SINGAPORE - Abdul Nizam, an award-winning Singapore indie film-maker and musician, died of liver, lung and pancreatic cancer on Tuesday. He was 50.
His wife, Madam Siti Nafisah Bee Sayna Abdul Kadir, 51, tells The Straits Times that the cancer was diagnosed just last week.
A month ago, Nizam had suffered from severe constipation and went to see a specialist in Kuala Lumpur. He and his wife, his 75-year-old mother and sister-in-law - all Singaporeans - have been living there for the last four years, although he often travels back to Singapore. He and Madam Nafisah, who married in 2001, have no children.
Madam Nafisah said over the telephone from Kuala Lumpur: "When we got the results of a CT scan last week, the doctor said that the cancer had spread and was already at stage 4."
Nizam and his family came to Singapore in an ambulance on Tuesday morning and reached Singapore General Hospital at 10am. He was pronounced dead at 5.41pm and was buried the next day at the Muslim cemetery in Lim Chu Kang.
His contemporaries and friends remember the man, whose full name is Abdul Nizam Abdul Hamid, as someone who was highly talented and passionate about films and music. He had played in pioneering home-grown indie bands, The NoNames and The Oddfellows.
Singapore International Film Festival's (SGIFF) programme director, Mr Zhang Wenjie, says Nizam always had many ideas about films he wanted to make.
"The remarkable thing about Nizam is that he was always documenting. He would go to performance art events and concerts, and shoot a lot of footage. He never stopped working, he was always writing a script or refining his ideas.
"He had a little apartment in Bedok. Once in a while we would go over there to hang out and talk, and the place was full of film books and scripts. He was one of the most well-read and knowledgeable people I know."
Mr Zhang and Nizam are former classmates who enrolled in Ngee Ann Polytechnic's Film, Sound and Video Department in 1995.
Nizam's final-year project at the school, arthouse short film Datura, picked up the Best Short Film prize at the 1999 Singapore International Film Festival. The film, which explores the Malay-Muslim identity, also came in third at Poland's 6th International Film and TV Schools' Festival in the same year.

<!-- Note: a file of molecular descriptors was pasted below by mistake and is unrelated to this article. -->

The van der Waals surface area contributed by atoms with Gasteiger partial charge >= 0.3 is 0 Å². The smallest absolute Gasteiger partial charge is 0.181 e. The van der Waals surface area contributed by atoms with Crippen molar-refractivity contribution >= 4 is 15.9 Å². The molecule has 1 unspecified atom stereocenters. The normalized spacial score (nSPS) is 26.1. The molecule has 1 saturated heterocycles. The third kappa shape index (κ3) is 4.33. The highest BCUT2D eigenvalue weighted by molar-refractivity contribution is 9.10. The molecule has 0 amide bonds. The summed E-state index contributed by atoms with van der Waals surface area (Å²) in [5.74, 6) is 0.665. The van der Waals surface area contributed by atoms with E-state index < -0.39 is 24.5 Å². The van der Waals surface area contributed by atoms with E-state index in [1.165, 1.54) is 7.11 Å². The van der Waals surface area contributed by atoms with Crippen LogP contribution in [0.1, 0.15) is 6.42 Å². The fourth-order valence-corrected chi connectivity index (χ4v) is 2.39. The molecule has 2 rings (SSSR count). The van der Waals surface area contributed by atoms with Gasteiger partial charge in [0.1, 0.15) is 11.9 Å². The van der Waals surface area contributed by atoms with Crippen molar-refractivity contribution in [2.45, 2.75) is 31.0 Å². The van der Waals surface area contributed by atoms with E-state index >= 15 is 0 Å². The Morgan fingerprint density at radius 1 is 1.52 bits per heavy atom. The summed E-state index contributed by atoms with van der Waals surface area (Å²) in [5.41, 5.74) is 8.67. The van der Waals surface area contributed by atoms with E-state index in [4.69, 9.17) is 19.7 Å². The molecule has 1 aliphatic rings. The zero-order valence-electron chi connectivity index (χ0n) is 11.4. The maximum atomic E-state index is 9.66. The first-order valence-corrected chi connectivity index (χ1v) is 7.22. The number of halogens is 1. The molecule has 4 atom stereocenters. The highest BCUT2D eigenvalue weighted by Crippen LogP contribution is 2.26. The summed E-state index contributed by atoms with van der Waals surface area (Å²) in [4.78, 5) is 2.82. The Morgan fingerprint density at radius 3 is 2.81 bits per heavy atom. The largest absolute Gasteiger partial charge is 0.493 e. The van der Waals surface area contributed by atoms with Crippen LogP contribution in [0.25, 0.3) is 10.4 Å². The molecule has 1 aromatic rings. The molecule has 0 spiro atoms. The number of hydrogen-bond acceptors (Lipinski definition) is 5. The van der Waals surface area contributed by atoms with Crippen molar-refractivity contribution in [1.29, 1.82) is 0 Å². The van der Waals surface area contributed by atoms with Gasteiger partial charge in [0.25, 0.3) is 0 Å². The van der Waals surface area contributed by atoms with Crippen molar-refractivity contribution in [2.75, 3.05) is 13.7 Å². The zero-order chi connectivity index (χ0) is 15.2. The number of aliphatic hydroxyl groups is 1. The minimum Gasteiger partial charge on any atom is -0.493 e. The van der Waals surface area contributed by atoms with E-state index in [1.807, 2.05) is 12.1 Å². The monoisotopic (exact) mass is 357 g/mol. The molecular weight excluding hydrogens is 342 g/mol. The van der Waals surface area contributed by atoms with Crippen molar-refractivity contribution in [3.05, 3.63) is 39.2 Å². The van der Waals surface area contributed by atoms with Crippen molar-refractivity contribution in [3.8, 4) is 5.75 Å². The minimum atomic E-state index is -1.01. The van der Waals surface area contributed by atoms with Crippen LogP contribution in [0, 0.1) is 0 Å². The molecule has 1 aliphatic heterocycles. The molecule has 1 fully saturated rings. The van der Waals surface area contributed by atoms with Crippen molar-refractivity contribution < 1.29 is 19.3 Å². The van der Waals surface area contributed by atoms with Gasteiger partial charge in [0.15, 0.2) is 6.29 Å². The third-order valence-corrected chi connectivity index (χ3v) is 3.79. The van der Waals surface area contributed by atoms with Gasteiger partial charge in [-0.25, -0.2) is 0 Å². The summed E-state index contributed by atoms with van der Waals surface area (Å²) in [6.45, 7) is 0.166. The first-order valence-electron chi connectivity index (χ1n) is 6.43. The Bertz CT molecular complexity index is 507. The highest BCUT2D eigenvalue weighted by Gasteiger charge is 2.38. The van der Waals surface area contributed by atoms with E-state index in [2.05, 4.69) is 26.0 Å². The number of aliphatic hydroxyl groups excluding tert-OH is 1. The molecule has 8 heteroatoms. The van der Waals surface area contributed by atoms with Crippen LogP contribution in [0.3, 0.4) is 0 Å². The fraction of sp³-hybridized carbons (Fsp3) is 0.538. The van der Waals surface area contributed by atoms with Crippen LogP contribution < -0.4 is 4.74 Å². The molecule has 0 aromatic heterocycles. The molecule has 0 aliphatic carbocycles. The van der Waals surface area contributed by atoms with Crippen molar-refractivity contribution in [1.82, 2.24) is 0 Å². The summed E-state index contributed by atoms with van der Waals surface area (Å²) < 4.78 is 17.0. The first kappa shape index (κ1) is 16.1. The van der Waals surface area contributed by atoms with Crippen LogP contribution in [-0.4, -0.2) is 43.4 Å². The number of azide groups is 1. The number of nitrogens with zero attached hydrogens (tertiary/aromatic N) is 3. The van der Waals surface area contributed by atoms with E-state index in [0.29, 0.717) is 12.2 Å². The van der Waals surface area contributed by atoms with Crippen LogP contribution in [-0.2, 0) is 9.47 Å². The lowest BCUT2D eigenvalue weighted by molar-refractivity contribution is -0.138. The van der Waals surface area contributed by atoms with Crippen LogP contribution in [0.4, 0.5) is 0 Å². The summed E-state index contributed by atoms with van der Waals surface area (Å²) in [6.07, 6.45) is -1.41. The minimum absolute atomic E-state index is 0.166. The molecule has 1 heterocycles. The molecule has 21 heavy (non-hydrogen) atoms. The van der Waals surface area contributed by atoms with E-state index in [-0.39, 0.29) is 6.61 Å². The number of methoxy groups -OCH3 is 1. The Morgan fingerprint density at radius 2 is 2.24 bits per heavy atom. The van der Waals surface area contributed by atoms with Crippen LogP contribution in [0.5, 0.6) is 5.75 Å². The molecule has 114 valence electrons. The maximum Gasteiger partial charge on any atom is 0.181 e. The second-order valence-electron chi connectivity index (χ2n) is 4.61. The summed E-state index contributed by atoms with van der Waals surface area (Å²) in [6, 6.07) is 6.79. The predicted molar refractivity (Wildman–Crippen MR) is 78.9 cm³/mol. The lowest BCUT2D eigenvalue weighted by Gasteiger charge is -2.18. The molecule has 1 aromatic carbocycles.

Nizam's other films screened at SGIFF include Breaking The Ice (2014), a documentary on Singapore performance artist Jeremy Hiah, and Keronchong For Pak Bakar (2008), a tribute to veteran cinematographer Abu Bakar Ali who worked with Malay film and music icon P. Ramlee.
The Oddfellows frontman Patrick Chng says Nizam influenced the way he played music. "He always exuded good vibes, was great to be around with, was a very humble guy and had a great sense of humour."
The band's guitarist Kelvin Tan adds that Nizam's drumming gave the band an extra edge. "He was a very undemanding and easy-going person to play with, and also someone who had great integrity in what he did."
Nizam played drums and harmonica on the band's 1991 debut album, Teenage Head, a landmark release in the local indie music scene. He also played drums on Carnival, released the following year.
Prior to playing for The Oddfellows, Nizam was also the co-founder, singer and drummer of The NoNames, which formed in 1986.
His Anglo-Chinese School schoolmate Vincent Lee, who played bass with Nizam in both The Oddfellows and The NoNames, says that he was someone who was always "sincere, honest and charitable" as a friend, and a musician who was "very lyrical and full of infectious chops".
One of the last film projects Nizam worked on was an SG50 music documentary, (re)surfacing): 50 Years Of Alternative Music In Singapore, which was screened last year as part of the Singapore Memory Project.
Madam Nafisah says that up until his illness, her husband, the youngest of three brothers, had been working on a script for a feature film inspired by the life of P. Ramlee. "He had planned to shoot the film in Singapore, Malaysia and Indonesia."